Vasquez, 29, has become expert at soothing her children and hiding the stress.
When Iker is feeling up to it, they head to a nearby park aiming for off hours when other children don’t crowd the slide and swings.
They go for walks in their neighborhood. At home, Vasquez puts on some music, and Iker dances across the room.
For Halloween, Iker trick-or-treated through the hospital dressed as a skeleton. Bags of candy sit by the dining table awaiting the day when the blisters in his mouth — caused by treatment — fade.
The skeleton costume is in the same theme as his favorite movie, “Coco,” Disney’s animated film inspired by the Mexican Day of the Dead holiday. The story centers on a boy who wishes to be a musician and tracks his deceased father on the other side. (Iker has Mexican roots as well, his mother was born there and moved to the U.S. to be with her father when she was 16.)
Vasquez, Iker and 1-year-old Kylee live in a modest single-wide trailer home in suburban West Palm Beach. Though Iker has his own room, he and the baby have been sleeping with mom so that she can wake every couple hours to monitor Iker’s temperature — as his treatment requires.
Such a fever sent him back to the hospital for three days earlier this month. After being cleared for both the flu and COVID-19, Iker’s fever eventually fell and the family returned home — another work day missed.
The used 2004 Ford Expedition Vasquez drives is no longer dependable. On top of guzzling gas, sometimes it doesn’t start. The air conditioning no longer works. She borrows her mother’s car for hospital trips rather than expose Iker to the heat.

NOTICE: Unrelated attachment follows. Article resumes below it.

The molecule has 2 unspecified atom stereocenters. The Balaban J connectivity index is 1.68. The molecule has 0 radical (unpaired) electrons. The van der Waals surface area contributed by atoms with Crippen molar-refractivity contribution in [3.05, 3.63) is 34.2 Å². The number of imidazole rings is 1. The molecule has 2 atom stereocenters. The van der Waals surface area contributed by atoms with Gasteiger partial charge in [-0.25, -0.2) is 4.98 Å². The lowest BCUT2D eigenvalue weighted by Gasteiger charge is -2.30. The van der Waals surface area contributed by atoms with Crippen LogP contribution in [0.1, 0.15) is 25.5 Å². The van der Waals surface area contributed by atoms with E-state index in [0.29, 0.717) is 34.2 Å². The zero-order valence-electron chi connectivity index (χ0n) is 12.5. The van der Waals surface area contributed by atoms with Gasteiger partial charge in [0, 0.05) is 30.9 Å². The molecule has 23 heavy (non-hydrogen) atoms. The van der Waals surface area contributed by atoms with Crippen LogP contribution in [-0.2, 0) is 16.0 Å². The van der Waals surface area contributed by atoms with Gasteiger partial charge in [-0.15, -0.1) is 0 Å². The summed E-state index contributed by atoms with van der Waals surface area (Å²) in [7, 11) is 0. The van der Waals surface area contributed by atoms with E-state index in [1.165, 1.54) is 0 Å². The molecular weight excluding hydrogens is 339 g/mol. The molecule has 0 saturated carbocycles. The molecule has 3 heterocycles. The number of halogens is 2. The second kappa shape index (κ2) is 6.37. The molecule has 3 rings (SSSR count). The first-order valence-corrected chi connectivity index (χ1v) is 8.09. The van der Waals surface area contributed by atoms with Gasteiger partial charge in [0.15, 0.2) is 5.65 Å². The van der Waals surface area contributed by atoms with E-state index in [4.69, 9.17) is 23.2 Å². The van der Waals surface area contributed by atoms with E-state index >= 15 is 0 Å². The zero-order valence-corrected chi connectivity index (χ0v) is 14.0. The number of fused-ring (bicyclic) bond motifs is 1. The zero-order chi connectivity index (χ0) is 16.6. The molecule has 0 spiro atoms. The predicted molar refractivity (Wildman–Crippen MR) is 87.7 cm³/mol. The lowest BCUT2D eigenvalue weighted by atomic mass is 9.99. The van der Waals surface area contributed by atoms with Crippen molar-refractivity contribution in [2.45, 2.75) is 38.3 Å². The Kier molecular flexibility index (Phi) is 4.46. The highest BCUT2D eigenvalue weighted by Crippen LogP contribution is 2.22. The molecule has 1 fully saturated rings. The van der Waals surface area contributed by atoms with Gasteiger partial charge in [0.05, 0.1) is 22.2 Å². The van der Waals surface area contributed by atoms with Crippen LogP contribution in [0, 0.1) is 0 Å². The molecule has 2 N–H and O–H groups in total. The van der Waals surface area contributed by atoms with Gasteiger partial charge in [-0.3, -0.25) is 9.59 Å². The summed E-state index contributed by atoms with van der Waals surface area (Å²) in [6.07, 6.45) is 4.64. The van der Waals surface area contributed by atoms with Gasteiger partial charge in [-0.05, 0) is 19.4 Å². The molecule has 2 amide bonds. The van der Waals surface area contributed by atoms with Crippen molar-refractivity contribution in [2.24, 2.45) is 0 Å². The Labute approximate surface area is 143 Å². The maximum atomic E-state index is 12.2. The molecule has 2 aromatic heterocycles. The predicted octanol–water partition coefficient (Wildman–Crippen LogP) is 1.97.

Months of treatment still lie ahead. Vasquez’ eyes well up contemplating how she will manage both a boy with cancer and his toddler sister with less work and only family for childcare.
Iker, meanwhile, is looking forward to the day when his hair grows back, when he can eat that candy…and spaghetti and Chinese food and chicken, instead of liquid supplements. He’s also eager for Christmas. His top wish? “I want to give Santa cookies and milk.”
Iker Vasquez, 4, is fighting kidney cancer, specifically a Wilms tumor. He has undergone surgery to remove one kidney and the growth. He has endured multiple rounds of chemotherapy and will undergo radiation as well in an effort to kill any rogue cancer cells elsewhere in his body.
His mother, Veronica Vasquez, has cut her work hours in half in order to take Iker to weekly appointments and stay with him when he does his monthly five-day, in-hospital treatment. Help paying the utility, rent and insurance bills would ease the family’s burden.
Vasquez’ 2004 Ford, necessary for all those appointments, is also in need of repair or replacement. Vasquez could also use a laptop to help manage her household. The family’s only computer is a shared iPad, that Iker uses to entertain himself when confined for days at a time — thanks to COVID — to his hospital room. Another computing device would help the family during those times.
Nominating agency: Kids Cancer Foundation.